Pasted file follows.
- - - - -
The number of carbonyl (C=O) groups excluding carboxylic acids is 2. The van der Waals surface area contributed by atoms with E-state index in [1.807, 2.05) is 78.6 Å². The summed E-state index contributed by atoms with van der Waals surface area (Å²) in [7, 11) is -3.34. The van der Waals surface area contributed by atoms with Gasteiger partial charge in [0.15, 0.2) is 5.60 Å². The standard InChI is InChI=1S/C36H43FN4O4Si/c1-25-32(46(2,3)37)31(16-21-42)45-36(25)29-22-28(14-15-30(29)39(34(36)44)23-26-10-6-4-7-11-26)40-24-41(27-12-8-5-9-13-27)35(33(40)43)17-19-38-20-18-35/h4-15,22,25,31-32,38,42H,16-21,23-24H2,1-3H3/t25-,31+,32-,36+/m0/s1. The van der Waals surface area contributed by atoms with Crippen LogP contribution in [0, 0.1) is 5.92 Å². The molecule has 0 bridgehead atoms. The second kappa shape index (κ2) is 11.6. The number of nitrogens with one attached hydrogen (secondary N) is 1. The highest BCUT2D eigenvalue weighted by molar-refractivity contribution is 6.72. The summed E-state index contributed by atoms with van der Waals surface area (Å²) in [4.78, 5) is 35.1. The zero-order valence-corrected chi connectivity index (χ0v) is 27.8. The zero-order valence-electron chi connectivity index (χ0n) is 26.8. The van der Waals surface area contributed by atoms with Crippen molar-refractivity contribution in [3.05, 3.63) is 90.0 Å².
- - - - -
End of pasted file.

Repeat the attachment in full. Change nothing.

The number of carbonyl (C=O) groups excluding carboxylic acids is 2. The van der Waals surface area contributed by atoms with E-state index in [1.807, 2.05) is 78.6 Å². The summed E-state index contributed by atoms with van der Waals surface area (Å²) in [7, 11) is -3.34. The van der Waals surface area contributed by atoms with Gasteiger partial charge in [0.15, 0.2) is 5.60 Å². The standard InChI is InChI=1S/C36H43FN4O4Si/c1-25-32(46(2,3)37)31(16-21-42)45-36(25)29-22-28(14-15-30(29)39(34(36)44)23-26-10-6-4-7-11-26)40-24-41(27-12-8-5-9-13-27)35(33(40)43)17-19-38-20-18-35/h4-15,22,25,31-32,38,42H,16-21,23-24H2,1-3H3/t25-,31+,32-,36+/m0/s1. The van der Waals surface area contributed by atoms with Crippen LogP contribution in [0, 0.1) is 5.92 Å². The molecule has 0 bridgehead atoms. The second kappa shape index (κ2) is 11.6. The number of nitrogens with one attached hydrogen (secondary N) is 1. The highest BCUT2D eigenvalue weighted by molar-refractivity contribution is 6.72. The summed E-state index contributed by atoms with van der Waals surface area (Å²) in [4.78, 5) is 35.1. The zero-order valence-corrected chi connectivity index (χ0v) is 27.8. The zero-order valence-electron chi connectivity index (χ0n) is 26.8. The van der Waals surface area contributed by atoms with Crippen molar-refractivity contribution in [3.05, 3.63) is 90.0 Å².